SEB Eastern European Outlook: Deep Recession and Financial Fragility
Eastern Europe is the region being hardest hit by the global credit crunch and recession, SEB reports in its April 2009 issue of Eastern European Outlook. The reason is that the vigorous expansion of recent years has largely been built on foreign loans. Consequently, growth also fell precipitously when financing conditions drastically deteriorated. The economic downturn will now deepen further.
During 2009, GDP will decline sharply in four of the six countries in the central and eastern European region covered in this report: Estonia, Latvia, Lithuania and Ukraine. In Poland and Russia, the downturn will be more moderate, thanks to relatively good fundamentals. Only in 2010 will these economies stabilise, but GDP will continue to fall in the three Baltic countries and Ukraine. Current account deficits, which are large in several of these countries, will shrink greatly in the wake of collapsing imports. Inflation will also fall sharply but remain at high levels in Russia and Ukraine.
Because of major economic imbalances at the outset, the countries of central and eastern Europe remain vulnerable in terms of their financing needs. The currencies of Russia, Ukraine and Poland will weaken somewhat further in the short term due to downward adjustments in growth forecasts for the region, as well as a global decline in risk appetite.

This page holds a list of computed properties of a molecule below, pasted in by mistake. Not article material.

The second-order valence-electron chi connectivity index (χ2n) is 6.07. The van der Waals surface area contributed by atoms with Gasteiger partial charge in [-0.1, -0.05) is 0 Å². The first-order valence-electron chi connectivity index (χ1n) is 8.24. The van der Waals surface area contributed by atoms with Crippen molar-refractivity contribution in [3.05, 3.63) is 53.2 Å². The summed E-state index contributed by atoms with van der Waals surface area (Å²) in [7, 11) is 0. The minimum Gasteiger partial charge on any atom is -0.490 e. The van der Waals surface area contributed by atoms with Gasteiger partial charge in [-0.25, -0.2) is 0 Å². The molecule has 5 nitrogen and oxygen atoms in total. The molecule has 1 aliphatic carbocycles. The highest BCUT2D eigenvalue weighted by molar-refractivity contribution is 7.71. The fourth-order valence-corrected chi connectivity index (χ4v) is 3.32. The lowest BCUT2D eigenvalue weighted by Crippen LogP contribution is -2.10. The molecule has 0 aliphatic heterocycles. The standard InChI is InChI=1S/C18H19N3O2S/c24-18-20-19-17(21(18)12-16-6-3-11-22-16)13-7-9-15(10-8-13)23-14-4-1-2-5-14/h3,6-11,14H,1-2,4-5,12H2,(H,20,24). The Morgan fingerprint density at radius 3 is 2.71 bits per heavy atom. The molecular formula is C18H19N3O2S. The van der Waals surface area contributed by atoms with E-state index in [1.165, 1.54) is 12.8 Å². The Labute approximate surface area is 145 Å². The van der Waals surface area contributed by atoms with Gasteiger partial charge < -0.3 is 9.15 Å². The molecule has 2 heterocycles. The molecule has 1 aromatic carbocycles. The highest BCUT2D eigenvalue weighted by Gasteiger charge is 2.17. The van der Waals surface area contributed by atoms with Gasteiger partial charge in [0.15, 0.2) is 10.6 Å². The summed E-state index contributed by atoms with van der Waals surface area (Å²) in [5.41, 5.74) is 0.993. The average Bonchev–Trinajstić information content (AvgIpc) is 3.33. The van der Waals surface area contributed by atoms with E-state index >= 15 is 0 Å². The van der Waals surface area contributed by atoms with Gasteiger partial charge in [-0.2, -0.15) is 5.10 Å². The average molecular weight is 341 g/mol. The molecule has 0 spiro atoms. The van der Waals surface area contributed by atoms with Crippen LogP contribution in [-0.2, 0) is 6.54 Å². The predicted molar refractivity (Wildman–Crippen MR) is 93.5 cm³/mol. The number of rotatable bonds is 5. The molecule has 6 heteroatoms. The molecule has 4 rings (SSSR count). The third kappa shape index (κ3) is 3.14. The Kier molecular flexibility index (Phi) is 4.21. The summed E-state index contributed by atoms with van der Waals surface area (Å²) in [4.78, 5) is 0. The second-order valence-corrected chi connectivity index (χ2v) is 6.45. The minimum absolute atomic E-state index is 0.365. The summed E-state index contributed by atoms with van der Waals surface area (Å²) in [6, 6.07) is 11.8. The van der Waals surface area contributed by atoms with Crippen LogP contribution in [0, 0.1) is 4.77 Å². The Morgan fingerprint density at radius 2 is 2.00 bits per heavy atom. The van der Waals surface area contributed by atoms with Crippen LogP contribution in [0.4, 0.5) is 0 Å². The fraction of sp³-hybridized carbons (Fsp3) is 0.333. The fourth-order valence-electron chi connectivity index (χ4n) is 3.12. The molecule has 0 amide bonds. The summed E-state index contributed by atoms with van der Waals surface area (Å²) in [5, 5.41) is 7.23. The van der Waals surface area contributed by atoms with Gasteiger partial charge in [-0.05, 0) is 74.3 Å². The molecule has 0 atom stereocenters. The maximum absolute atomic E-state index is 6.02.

Russia is moving into a recession despite massive economic stimulus measures. The twin surpluses in the federal budget and the current account will turn into twin deficits.
In the Baltics, governments will continue their painful austerity policies. There may be further budget cutting. Economic imbalances are being adjusted by slashing wages and prices, so-called internal devaluation.
“Our main scenario is that the currency pegs of the Baltic countries will survive. These countries will receive continued international backing from the IMF and EU. We expect the IMF to accept a somewhat larger budget deficit in Latvia and expect the IMF programme to remain in operation,” says Mikael Johansson of SEB Economic Research, chief editor of Eastern European Outlook.
In Lithuania, which has managed so far without IMF/EU aid, the need for a support package is increasing. In Ukraine, SEB assume that the IMF will resume its aid. Political developments in Ukraine will remain shaky, and there is continued financial systemic risk.
The issue of joining the euro zone is being raised once again in central and eastern Europe. Estonia’s new target date for membership, July 2010, is within reach based on an economic assessment, but when all is said and done, the decision is a political one within the EU. SEB expect Latvia to adopt the euro in 2012 at the earliest. Lithuania is aiming at 2011-2012 but SEB believes accession will not happen before 2013. As for Poland, our assessment is that the government is too optimistic about its euro timetable and will be forced to postpone its membership target from 2012 to 2013 due to a swelling budget deficit. In addition, the zloty’s accession to the exchange rate mechanism ERM2 will be postponed from the first half of this year to the end of 2009 at the earliest.